TheDC Election Outlook: California Senate race getting tighter, while Murray pulls ahead in Washington Senate race

Jon Ward Contributor
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President Obama’s travel schedule this week says everything about which states will determine whether Democrats retain control of the Senate.

Obama will speak at a rally in Seattle on Thursday for Sen. Patty Murray, campaign for Sen. Barbara Boxer in California on Friday, and raise money in Las Vegas for Senate Majority Leader Harry Reid on Friday night.

Surprisingly, in just a week’s time Murray has jumped several points ahead of Republican challenger Dino Rossi, while the race between Boxer and Republican Carly Fiorina has tightened.

Just a week ago, Washington looked to be the most winnable race for Republicans if they wanted to pick up 10 seats, the number they need to control the Senate. But a handful of polls in the last several days have propelled Murray to a 6.2 percent lead over Rossi in the Real Clear Politics average, compared to just a half a point lead one week ago.

Meanwhile, Boxer continues to lead over Fiorina, but her advantage has not been beyond the margin of error in any poll during the month of October. Boxer’s lead, which stood at five points a week ago, has been chipped down to 2.3 points in the RCP average.

It looks like every cent of Boxer’s $6.2 million third quarter fundraising haul — the best of any Democrat Senate candidate for that period — will be needed. She outraised Fiorina, the former CEO of Hewlett-Packard, by roughly $300,000.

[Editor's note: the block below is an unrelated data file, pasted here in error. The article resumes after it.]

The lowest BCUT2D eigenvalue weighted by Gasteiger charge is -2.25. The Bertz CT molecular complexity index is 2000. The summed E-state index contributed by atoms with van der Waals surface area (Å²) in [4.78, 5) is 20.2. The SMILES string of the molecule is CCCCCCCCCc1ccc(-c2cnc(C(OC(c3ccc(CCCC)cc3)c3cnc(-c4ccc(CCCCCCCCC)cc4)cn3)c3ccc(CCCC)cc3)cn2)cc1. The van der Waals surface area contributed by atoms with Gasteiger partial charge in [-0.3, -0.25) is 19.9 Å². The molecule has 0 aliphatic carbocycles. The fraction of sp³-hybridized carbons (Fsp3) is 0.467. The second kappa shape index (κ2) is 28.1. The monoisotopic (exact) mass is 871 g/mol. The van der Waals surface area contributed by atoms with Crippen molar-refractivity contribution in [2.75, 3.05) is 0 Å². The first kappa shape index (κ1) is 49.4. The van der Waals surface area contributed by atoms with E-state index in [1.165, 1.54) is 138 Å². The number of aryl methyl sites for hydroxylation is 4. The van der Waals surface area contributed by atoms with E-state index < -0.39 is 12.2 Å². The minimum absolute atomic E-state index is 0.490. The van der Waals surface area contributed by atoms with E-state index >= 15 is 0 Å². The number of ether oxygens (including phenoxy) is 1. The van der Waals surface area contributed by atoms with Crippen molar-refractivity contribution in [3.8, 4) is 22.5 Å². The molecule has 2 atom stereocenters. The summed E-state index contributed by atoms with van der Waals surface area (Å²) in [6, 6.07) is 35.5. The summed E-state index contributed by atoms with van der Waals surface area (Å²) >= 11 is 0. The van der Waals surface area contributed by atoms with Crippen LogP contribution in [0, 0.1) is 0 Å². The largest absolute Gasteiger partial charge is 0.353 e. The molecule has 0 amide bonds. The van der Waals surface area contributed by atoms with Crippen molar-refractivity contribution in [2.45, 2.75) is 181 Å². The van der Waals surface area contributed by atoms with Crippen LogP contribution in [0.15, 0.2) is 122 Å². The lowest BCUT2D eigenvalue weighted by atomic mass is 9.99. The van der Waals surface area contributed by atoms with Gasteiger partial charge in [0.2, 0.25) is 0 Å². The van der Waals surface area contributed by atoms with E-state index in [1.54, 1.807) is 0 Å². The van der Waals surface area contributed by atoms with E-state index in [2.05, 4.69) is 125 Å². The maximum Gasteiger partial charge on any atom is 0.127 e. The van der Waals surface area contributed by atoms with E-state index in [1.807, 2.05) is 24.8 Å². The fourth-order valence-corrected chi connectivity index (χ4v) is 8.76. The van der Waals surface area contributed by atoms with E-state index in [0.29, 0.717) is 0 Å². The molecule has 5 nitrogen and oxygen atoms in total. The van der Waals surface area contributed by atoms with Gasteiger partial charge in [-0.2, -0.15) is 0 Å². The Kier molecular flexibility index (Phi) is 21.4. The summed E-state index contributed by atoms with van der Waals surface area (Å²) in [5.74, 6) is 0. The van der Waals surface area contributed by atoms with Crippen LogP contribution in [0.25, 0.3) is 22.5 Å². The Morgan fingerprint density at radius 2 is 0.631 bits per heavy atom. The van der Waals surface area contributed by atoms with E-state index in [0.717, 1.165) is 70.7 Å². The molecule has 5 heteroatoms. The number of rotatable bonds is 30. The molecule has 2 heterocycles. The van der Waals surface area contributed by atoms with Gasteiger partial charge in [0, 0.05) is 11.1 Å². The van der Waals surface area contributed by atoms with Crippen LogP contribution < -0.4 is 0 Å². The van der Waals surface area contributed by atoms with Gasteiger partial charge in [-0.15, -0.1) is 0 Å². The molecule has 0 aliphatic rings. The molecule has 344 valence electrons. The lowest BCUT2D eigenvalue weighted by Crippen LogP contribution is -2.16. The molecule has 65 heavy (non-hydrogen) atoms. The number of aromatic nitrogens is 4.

Rossi, meanwhile, outraised Murray by about $1 million in the third quarter, with a $4.4 million take.

Both Republican candidates will gain an edge on the airwaves with help from outside independent groups.

The races in both states will come down to turnout and enthusiasm. Democrats hope the president’s appearances for the two senators — and their ground games — will help them gain an edge in bridging the enthusiasm gap between their party and conservative voters, who are eager to deliver a vote against the president’s agenda.

In Nevada, polling over the next week will reveal how much Reid’s poor debate performance last Thursday impacted voters. Reid is also up against a Republican, former state lawmaker Sharron Angle, who took in the most money of any Senate candidate in the third quarter, an amazing $14.4 million.

The Nevada race is currently in a dead heat.

Elsewhere, Democrats will begin focusing their remaining energy and money on Illinois and Colorado. Both those races are also tossups.

In Illinois, Democrat Alexi Giannoulias and Republican Mark Kirk are trying to fight the other with one hand tied behind their back, as each has major baggage to deal with in the mob connections of the former’s family bank, and the misleading statements of the latter about his military record.

Giannoulias has roughly $8 million in his war chest to Kirk’s $12 million, but has begun to show some momentum in the polls.
In Colorado, Democrats hope to capitalize on Republican Ken Buck’s statement Sunday that homosexuality is not genetic, while Republicans believe jobs and the economy will remain the top issue and help Buck defeat incumbent Democrat Sen. Michael Bennet.

Bennet outraised Buck in the third quarter but has still trailed in most polls, though Buck’s edge is only two points in the RCP average.

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